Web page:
Marianne Ruud has investigated mechanical wall stress and how it influences t-tubule structure, calcium handling and heart function in rats and humans with heart failure with reduced ejection fraction.


  1. Elevated ventricular wall stress triggers remodelling of t-tubule structure and function.
  2. Regional changes in myocardial relaxation contribute to regional diastolic dysfunction in rats with heart failure with reduced ejection fraction.
  3. Regional diastolic dysfunction is also present in human patients with HFrEF.


Thesis: Regulation of cardiomyocyte structure and function by workload
Candidate: Marianne Ruud
Time: November 27, 2020 at 12:15
Place: Online-based solution, due to the covid-19 situation
Link to university website


(1) Mechanical wall stress is increased in rats with heart failure with reduced ejection fraction. High mechanical wall stress causes lower levels of junctophilin-2 and disruption of t-tubule structure and calcium handling in cardiac muscle tissue, ultimately leading to reduced contractility.

Moreover, regional differences in wall stress contribute to regional differences in t-tubule density, calcium handling and junctophilin-2 levels. The largest disruptions were seen in the thin-walled region proximal to the infarct.

(2) Diastolic strain rate is reduced close to the infarcted area in rats with post-infarction heart failure with reduced ejection fraction. This is not seen in the remote regions of the heart. The regionally impaired diastolic function relates to impaired SERCA2 function, causing disrupted calcium handling. Wall stress is elevated in the region adjacent to the infarct, and high mechanical stress is directly linked to SERCA downregulation and slowing of relaxation.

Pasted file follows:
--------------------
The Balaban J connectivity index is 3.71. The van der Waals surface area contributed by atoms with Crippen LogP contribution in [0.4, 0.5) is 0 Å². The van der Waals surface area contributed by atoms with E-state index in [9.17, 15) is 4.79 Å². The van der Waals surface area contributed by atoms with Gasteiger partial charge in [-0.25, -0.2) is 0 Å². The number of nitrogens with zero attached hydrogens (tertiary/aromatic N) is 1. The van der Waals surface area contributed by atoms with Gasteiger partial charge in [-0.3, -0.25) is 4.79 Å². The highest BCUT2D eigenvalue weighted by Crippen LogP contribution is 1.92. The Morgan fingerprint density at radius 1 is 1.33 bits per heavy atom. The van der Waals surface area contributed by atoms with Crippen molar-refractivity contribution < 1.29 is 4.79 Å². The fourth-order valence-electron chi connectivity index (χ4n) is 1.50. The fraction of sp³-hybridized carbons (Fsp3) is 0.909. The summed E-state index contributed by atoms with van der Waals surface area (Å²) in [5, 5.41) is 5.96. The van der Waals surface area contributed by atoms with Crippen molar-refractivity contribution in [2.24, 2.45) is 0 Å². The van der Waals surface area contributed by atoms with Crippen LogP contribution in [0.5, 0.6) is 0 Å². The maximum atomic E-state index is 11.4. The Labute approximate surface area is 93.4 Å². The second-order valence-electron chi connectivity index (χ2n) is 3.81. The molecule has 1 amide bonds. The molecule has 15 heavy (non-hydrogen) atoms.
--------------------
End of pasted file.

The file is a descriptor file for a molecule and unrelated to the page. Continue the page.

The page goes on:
Similar regional diastolic dysfunction is also present in human patients with heart failure with reduced ejection fraction. Patients were compared with healthy controls.

(3) Moderately elevated wall stress leads to increased t-tubule density, improved calcium handling and better heart function. This was shown by employing experimental surgery methods, patient biopsies, and ex vivo experiments.


(1) Frisk, M., Ruud, M., Espe, E. K., Aronsen, J. M., Røe, Å. T., Zhang, L., Norseng, P. A., Sejersted, O. M., Christensen, G. A., Sjaastad, I., & Louch, W. E. (2016). Elevated ventricular wall stress disrupts cardiomyocyte t-tubule structure and calcium homeostasis. Cardiovascular Research112(1), 443-451.

(2) Røe, Å. T., Ruud, M., Espe, E. K., Manfra, O., Longobardi, S., Aronsen, J. M., Nordén, E. S., Husebye, T., Kolstad, T. R. S., Cataliotti, A., Christensen, G., Sejersted, O. M., Niederer, S. A., Andersen, G. Ø., Sjaastad, I., & Louch, W. E. (2019). Regional diastolic dysfunction in post-infarction heart failure: role of local mechanical load and SERCA expression. Cardiovascular research115(4), 752-764.

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